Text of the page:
Your Walking, Great! But What Are You Eating To Fuel Those Steps?
Posted on February 07 2019
You decided to make 2019 the year that you change your lifestyle from someone that knows every bump and depression in their favorite television watching couch, to someone who is going to embrace being active, eating right and enjoying the things that are going on around them. Wonderful!
After looking into your options, you’ve decided to really tackle a regular walking routine. One that at first has you starting off slow and then increases your pace and distance to the point where your walking at least those 10,000 steps a day, sometimes 12,000, how righteous is that? Just during your walking regimen, not counting any other walking you’re doing throughout the day. During your walking period!
And so far, so good. Your one month into the New Year and you’ve made a routine of walking at least 5 days a week, not counting Saturdays and Sundays, which you’ve deemed optional. But your not now surprised that your finding yourself putting some steps behind you on these days as well. Good for you!
But, are you doing yourself justice by eating right to make sure you’re getting a one-two punch out of your new exercise program? Do you even know what and how much you're supposed to be eating so that your extra walking activity is not depleting muscle mass?
Some people, I, myself included, start getting more active to lose weight and transform their overweight body into something that you can be proud of. And believe me, in a few months, well maybe more than just a few, you’re going to be hearing people say to you that you look really good. That you’ve done a remarkable job of losing that weight. I know, I feel good when I hear it, and I never get tired of hearing it. After all, I myself have lost over 170Lbs. Yes, 170Lbs but its taken me over 3 years to accomplish this. And if that’s not dedication and commitment to achieving a goal, I don’t know what is. And you, anyone, can do the same thing if you're committed to getting yourself in shape.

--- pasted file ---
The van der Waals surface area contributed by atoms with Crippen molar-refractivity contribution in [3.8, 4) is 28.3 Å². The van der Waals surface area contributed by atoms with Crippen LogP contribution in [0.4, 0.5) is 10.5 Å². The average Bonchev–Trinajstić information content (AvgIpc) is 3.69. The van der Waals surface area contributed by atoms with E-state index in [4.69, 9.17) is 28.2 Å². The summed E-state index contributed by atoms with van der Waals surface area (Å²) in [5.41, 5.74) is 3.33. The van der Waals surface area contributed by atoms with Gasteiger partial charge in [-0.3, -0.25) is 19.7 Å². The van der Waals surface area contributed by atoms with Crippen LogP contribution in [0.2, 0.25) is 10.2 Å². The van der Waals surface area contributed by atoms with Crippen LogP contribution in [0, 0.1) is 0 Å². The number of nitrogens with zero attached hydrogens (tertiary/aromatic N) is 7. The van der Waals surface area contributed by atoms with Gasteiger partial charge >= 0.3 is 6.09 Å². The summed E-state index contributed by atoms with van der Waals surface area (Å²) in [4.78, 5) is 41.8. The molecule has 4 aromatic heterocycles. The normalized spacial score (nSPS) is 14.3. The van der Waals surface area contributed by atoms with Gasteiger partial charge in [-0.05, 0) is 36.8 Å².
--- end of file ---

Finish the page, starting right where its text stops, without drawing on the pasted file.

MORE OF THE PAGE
Now, back to eating right, the key is to eat the proper combination of proteins, good fats, and carbs so that your body re-trains itself on turning that food, from here on we’re going to call it fuel.
Now, eating right, and in the right amounts can be a topic of another post, in fact, it could be a topic for several posts. But for now, I just want to let you in on one of my little secrets. Eating a little meal that contains 6 grams of protein, and some other key nutrients that helped me to put up to 8 miles a day under the soles of my feet, on top of walking during my daily work routines and yard work.
This little package of fuel is simply, an egg.
Yep, an egg, I eat one every day, on Monday, Wednesday, and on Sunday’s I eat two. Below are some insights on why I eat them, and why I continue to eat them but remember, when you read the facts below, you need to understand that both the benefits and some possible downsides to eating eggs are based on the concept that your going to be exercising on a regular basis, so that you turn this little package of goodness into the fuel you need to keep hitting the pavements and mountain trails, where ever your walking takes you. Read below to see why you should consider, eating an egg.